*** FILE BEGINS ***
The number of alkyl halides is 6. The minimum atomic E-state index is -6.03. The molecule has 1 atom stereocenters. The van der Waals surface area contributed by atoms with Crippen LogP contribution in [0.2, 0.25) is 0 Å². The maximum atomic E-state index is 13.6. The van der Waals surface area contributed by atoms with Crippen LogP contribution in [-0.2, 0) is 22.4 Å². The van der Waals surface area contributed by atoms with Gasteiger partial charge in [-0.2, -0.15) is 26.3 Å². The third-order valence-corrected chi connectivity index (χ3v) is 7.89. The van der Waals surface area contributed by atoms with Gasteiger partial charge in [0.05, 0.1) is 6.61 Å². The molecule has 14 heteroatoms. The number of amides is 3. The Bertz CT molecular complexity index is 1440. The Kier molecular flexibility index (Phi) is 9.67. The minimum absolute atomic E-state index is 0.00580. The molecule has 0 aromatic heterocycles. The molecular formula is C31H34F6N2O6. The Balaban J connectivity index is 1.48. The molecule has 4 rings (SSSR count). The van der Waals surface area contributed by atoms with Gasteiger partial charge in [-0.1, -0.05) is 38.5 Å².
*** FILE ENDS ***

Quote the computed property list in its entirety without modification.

The number of alkyl halides is 6. The minimum atomic E-state index is -6.03. The molecule has 1 atom stereocenters. The van der Waals surface area contributed by atoms with Crippen LogP contribution in [0.2, 0.25) is 0 Å². The maximum atomic E-state index is 13.6. The van der Waals surface area contributed by atoms with Crippen LogP contribution in [-0.2, 0) is 22.4 Å². The van der Waals surface area contributed by atoms with Gasteiger partial charge in [-0.2, -0.15) is 26.3 Å². The third-order valence-corrected chi connectivity index (χ3v) is 7.89. The van der Waals surface area contributed by atoms with Gasteiger partial charge in [0.05, 0.1) is 6.61 Å². The molecule has 14 heteroatoms. The number of amides is 3. The Bertz CT molecular complexity index is 1440. The Kier molecular flexibility index (Phi) is 9.67. The minimum absolute atomic E-state index is 0.00580. The molecule has 0 aromatic heterocycles. The molecular formula is C31H34F6N2O6. The Balaban J connectivity index is 1.48. The molecule has 4 rings (SSSR count). The van der Waals surface area contributed by atoms with Gasteiger partial charge in [-0.1, -0.05) is 38.5 Å².